Step 1                                                                       

In a medium saucepan, heat 2 tablespoons of the oil. Add the garlic and half of the onion and cook over moderately high heat, stirring, until softened, about 5 minutes. Add the tomatoes, chipotle and adobo sauce and cook over low heat, stirring, until the tomatoes have broken down but are still slightly chunky, about 20 minutes. Stir in the lime- juice and cilantro and season with salt and pepper; keep warm.

Meanwhile, in a medium skillet, heat 2 tablespoons of the oil until shimmering. Add

            the remaining onion and cook over moderately high heat, stirring, until softened, about 5 minutes. Add the ham and cook, stirring, until browned, about 5 minutes. Add the beans and water, season with salt and pepper and cook over moderately low heat, mashing, about 10 minutes.

Step 2

Preheat the broiler. Spoon the bean mixture into 6 ovenproof shallow bowls and top with 2 folded tortillas. Set the bowls on a sturdy baking sheet.

In a large nonstick skillet, heat 1 tablespoon of the oil. Crack 4 eggs into the skillet and cook over moderate heat until the bottoms are just set, about 2 minutes. Transfer 2 eggs to each bowl. Repeat 2 more times with the remaining oil and eggs.

Sprinkle the queso fresco over the eggs. Broil the eggs 6 inches from the heat for about 1 minute, until the cheese is lightly browned and the egg yolks are just set. Spoon the warm tomato salsa on top and serve with sour cream.


The recipe can be prepared through

Step 2 and refrigerated overnight. Reheat

the white beans and salsa before

proceeding with the recipe.

SERVE WITH Guacamole.

Egg Sandwich with Mustard Greens and Avocado


2 tablespoons safflower oil

1 pound mustard greens, thick stems discarded and leaves coarsely chopped

Sea salt

1 large Hass avocado, chopped

1 tablespoon fresh lemon juice

4 large eggs

8 slices of whole-grain bread, toasted and buttered

Hot sauce


In a large nonstick skillet, heat 1 tablespoon of the oil until

shimmering. Add the greens and cook over moderately high heat,

stirring, until tender, 1 1/2 minutes; season with salt. Transfer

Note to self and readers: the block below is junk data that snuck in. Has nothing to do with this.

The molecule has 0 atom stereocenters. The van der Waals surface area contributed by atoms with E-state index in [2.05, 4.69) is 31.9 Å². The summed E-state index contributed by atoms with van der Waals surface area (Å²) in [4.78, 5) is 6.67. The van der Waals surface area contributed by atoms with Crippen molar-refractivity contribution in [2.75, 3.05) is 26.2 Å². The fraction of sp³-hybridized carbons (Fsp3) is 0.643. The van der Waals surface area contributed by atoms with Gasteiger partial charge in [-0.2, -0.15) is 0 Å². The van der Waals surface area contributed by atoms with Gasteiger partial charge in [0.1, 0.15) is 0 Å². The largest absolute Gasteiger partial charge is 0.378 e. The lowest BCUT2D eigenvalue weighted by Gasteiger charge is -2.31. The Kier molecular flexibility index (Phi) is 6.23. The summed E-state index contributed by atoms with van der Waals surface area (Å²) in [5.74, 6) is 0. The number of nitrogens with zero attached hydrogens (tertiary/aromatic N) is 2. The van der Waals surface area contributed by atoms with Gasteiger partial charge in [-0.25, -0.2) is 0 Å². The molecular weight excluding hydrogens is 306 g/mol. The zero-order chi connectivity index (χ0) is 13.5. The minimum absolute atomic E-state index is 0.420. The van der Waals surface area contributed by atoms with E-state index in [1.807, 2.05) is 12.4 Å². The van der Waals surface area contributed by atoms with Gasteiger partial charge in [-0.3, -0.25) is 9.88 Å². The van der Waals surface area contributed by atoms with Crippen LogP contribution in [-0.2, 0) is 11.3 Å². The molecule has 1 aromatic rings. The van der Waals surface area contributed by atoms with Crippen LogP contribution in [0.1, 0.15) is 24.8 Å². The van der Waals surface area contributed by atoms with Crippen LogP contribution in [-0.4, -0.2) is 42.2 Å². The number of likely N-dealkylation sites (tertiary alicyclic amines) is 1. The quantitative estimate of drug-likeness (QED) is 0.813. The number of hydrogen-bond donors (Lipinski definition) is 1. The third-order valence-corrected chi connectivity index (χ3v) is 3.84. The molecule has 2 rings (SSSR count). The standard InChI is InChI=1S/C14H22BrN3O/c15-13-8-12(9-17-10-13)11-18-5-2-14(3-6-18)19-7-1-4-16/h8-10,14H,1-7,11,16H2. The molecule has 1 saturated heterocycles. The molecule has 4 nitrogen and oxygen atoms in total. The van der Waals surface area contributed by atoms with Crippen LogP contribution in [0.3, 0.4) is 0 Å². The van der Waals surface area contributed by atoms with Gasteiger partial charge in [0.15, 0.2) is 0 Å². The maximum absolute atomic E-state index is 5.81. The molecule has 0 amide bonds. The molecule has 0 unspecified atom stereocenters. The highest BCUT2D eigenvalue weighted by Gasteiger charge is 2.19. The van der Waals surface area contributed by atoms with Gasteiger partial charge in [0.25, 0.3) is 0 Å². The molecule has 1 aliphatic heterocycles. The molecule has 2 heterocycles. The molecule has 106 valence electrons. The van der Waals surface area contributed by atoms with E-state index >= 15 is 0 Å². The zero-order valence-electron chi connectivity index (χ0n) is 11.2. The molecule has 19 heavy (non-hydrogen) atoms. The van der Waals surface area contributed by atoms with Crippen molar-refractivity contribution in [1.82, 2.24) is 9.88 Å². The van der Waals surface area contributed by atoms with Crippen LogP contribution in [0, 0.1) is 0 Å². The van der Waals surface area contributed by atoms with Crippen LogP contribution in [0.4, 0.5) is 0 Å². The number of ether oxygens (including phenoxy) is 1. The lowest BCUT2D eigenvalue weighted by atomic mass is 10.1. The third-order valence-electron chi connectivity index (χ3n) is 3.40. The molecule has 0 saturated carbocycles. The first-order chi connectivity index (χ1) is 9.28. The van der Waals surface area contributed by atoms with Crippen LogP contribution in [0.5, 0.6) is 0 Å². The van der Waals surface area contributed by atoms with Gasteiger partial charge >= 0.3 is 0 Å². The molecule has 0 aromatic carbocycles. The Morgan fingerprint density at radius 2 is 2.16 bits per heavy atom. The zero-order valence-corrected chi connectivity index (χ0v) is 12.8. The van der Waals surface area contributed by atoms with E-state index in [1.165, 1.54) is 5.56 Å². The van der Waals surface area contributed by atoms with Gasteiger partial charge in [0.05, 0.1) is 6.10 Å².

the greens to a bowl and keep warm.  In a small bowl, mash the

avocado. Stir in the lemon juice and season with salt.  Add the

remaining 1-tablespoon of oil to the skillet. Crack the eggs into

the pan and season with salt.  Cook over moderate heat until the whites

are crisp, about 1 minute. Flip the eggs and cook until the whites are

firm and the yolks are runny, 2 minutes

  • Spread the avocado on 4 of the toast slices. Top with the greens and fried eggs and sprinkle with the hot sauce. Close the sandwiches, cut in half and serve right away.

Tri-Color Slaw with Lime Dressing

Serves 8 at least


1/2 head green cabbage, cored

1/2 head red cabbage, cored

1 pound carrots, peeled and shredded

1 large bunch cilantro, leaves roughly chopped

3 limes, juiced (about 1/3 cup)

2/3 cup neutral oil, such as peanut or safflower

1 to 2 teaspoon sugar

Kosher salt and freshly ground pepper

Shred the cabbage finely in using a chef's knife, a mandolin, or a food processor's shredding blade. In a very large bowl, toss together the shredded cabbage with the shredded carrots and chopped cilantro.

Whisk the lime juice and oil together in a bowl or measuring cup, and whisk in the sugar. Toss with the slaw, and season generously with salt and pepper (it may need more than you think it will at first, and this salad definitely needs its salt!).

Best served within a day or two, cold from the fridge, but you can refrigerate it for up to 3 days or until it loses its crispness.


Italian Chopped Salad

Serves 4

1 head iceberg lettuce

1 small head radicchio

1/2 cup pitted Kalamata olives, sliced in half

4 ounces ricotta salata, divided

1 lemon, juiced

3 tablespoons olive oil

Pinch sugar

2 tablespoons capers

Flaky salt and freshly ground black pepper

1 cup cherry tomatoes, sliced in half

Cut the head of lettuce and the radicchio into quarters and core them. If you have a mandolin, use it to shave each quarter into very, very thin shavings. If you do not have a mandolin, simply slice the lettuce and radicchio with a very sharp knife, keeping the shavings as thin as possible. Toss the shaved lettuce and radicchio together in a large bowl.

Toss the olives with the lettuce. Crumble in about two-thirds of the ricotta salata and toss.

In a separate measuring cup or bowl, whisk together the lemon juice, olive oil, pinch of sugar, and capers. Toss this dressing with the lettuce, making sure it is well distributed and coats the lettuce well. Taste and season to taste with salt and pepper.

Spread the salad on a platter and spread the halved cherry tomatoes over top, and crumble the remaining ricotta salata over them. Shake a bit of extra black pepper on top, and refrigerate the salad until ready to serve. Serve very cold.


9/23/15 - CIGNA:  We are happy to announce that we can now take Cigna clients.